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Southeast pink salmon price low, harvest low

 

Data from ADFG; Graphic created by Mary Koppes

The Southeast pink salmon harvest is coming in well below projections and below last year's numbers and the five-year average. ADFG estimated a harvest of 58 million pinks, which has since been adjusted to 30-35 million based on weekly catch rates.

Of an estimated 58 million pink salmon harvest for 2015, so far seiners have netted less than half that, some 26 million by the end of last week.

"We are not even coming close (to projections)," explained Dan Gray, Alaska Department of Fish and Game management coordinator for Southeast fisheries in Sitka. He estimated that the season will end with a harvest of 30 to 35 million pinks, and recent weekly catch trends indicate that the season is past its peak.

"It's dying fast," an industry expert said last week. "The graph looks just perfect; it went up and went down. It's just a small bell curve that didn't go very high."

A number of factors go into ADFG harvest projections, including past averages and parent year harvest numbers. This year's returning pinks are the off-spring of the unprecedented 95 million pink salmon harvest of 2013. That anomalously high harvest led to a more conservative projection by ADFG, formulated using even-year and odd-year data in their trend analysis for 2015. That led some in the industry to predict a harvest as high as 70 to 100 million.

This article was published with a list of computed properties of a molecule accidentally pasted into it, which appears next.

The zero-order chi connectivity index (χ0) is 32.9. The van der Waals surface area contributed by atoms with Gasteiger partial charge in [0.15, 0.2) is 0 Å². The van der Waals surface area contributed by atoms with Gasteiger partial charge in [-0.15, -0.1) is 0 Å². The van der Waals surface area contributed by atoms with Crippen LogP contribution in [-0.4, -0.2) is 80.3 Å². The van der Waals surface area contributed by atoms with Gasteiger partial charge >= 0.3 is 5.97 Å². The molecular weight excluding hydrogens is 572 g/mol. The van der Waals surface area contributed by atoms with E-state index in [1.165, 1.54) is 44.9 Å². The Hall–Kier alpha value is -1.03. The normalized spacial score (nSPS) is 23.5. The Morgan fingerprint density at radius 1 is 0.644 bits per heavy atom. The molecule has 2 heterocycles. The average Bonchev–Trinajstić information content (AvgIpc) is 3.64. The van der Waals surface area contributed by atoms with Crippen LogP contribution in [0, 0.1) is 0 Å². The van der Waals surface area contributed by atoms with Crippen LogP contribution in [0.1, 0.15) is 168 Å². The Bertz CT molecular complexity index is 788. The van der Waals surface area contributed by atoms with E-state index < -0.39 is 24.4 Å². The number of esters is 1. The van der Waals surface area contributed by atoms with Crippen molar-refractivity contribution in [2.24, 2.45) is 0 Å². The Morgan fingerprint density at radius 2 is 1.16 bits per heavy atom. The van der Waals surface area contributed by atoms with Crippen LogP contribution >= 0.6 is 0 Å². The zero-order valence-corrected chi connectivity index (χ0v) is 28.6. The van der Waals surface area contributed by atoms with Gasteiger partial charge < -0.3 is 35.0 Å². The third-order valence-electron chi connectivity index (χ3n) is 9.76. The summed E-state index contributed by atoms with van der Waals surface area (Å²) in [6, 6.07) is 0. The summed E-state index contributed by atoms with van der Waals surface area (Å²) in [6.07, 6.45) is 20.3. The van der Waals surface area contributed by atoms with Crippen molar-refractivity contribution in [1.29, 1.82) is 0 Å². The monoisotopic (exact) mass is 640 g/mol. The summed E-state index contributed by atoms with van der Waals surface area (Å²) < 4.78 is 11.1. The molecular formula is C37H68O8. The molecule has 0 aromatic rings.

While that hasn't happened in Southeast, the Prince William Sound pink harvest is hitting those numbers, despite a modest forecast of 45 million.

"Prince William Sound got their fish, double," the expert said. "They're at 85 million and climbing."

That's spelled trouble for overall pink prices in the market. A glut of pinks this year, plus an oversupply from the last two years, has caused prices to plummet. The base price for pinks this year is between 18 and 20 cents per pound, down from 42 cents two years ago.

Allan Mathisen / Submitted Photo

FV Marathon seine crew, Allan Mathisen, Jessie Agner, Alex Jahn, and Tor Bensen, got a bird's eye portrait while they work thanks to Mathisen hanging a GoPro off the boom tip winch.

In addition to the large supply driving prices down, unfavorable exchange rates in Europe and Japan-two leading consumers of Alaskan salmon and roe-have also had a downward affect on prices.

The high value of the dollar and low value of the ruble in Russia is also giving the Alaska salmon competitor an advantage in the market. Russian-caught salmon is being marketed to the same consumers, but they're able to sell at a lower price. Meanwhile, the Russian trade embargo against the U.S. means one fewer market for Alaskan fish.

"It's just been a horrible situation in terms of world trade," the industry expert said.

Back at home, it remains a mystery why the pinks haven't returned in the predicted numbers. Gray said water conditions may play a role.

"From the time we got the forecast we were kind of cautioned about the warm water in the Gulf of Alaska," Gray explained. "We're not really certain what that does to their food supplies either," he said.

 

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